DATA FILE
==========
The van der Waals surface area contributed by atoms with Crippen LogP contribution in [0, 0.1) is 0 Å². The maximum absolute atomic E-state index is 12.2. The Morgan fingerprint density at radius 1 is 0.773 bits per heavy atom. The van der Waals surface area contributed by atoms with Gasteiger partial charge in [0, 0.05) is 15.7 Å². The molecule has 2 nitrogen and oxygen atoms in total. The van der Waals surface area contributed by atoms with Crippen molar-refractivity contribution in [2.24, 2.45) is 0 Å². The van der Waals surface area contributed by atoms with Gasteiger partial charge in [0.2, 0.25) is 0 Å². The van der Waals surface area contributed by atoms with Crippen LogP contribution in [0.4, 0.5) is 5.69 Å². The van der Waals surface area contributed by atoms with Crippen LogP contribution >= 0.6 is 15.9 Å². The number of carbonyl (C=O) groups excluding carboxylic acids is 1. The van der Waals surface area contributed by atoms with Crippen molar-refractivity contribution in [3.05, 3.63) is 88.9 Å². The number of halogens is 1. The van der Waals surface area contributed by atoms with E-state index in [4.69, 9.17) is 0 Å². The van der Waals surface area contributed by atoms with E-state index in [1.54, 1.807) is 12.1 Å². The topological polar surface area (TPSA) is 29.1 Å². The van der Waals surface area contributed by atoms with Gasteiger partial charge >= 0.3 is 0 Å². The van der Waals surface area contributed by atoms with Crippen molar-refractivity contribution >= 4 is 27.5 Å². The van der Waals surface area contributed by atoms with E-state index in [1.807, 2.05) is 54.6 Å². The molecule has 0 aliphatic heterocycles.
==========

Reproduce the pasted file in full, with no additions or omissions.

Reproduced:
The van der Waals surface area contributed by atoms with Crippen LogP contribution in [0, 0.1) is 0 Å². The maximum absolute atomic E-state index is 12.2. The Morgan fingerprint density at radius 1 is 0.773 bits per heavy atom. The van der Waals surface area contributed by atoms with Gasteiger partial charge in [0, 0.05) is 15.7 Å². The molecule has 2 nitrogen and oxygen atoms in total. The van der Waals surface area contributed by atoms with Crippen molar-refractivity contribution in [2.24, 2.45) is 0 Å². The van der Waals surface area contributed by atoms with Gasteiger partial charge in [0.2, 0.25) is 0 Å². The van der Waals surface area contributed by atoms with Crippen LogP contribution in [0.4, 0.5) is 5.69 Å². The van der Waals surface area contributed by atoms with Crippen LogP contribution >= 0.6 is 15.9 Å². The number of carbonyl (C=O) groups excluding carboxylic acids is 1. The van der Waals surface area contributed by atoms with Crippen molar-refractivity contribution in [3.05, 3.63) is 88.9 Å². The number of halogens is 1. The van der Waals surface area contributed by atoms with E-state index in [4.69, 9.17) is 0 Å². The van der Waals surface area contributed by atoms with E-state index in [1.54, 1.807) is 12.1 Å². The topological polar surface area (TPSA) is 29.1 Å². The van der Waals surface area contributed by atoms with Gasteiger partial charge >= 0.3 is 0 Å². The van der Waals surface area contributed by atoms with Crippen molar-refractivity contribution >= 4 is 27.5 Å². The van der Waals surface area contributed by atoms with E-state index in [1.807, 2.05) is 54.6 Å². The molecule has 0 aliphatic heterocycles.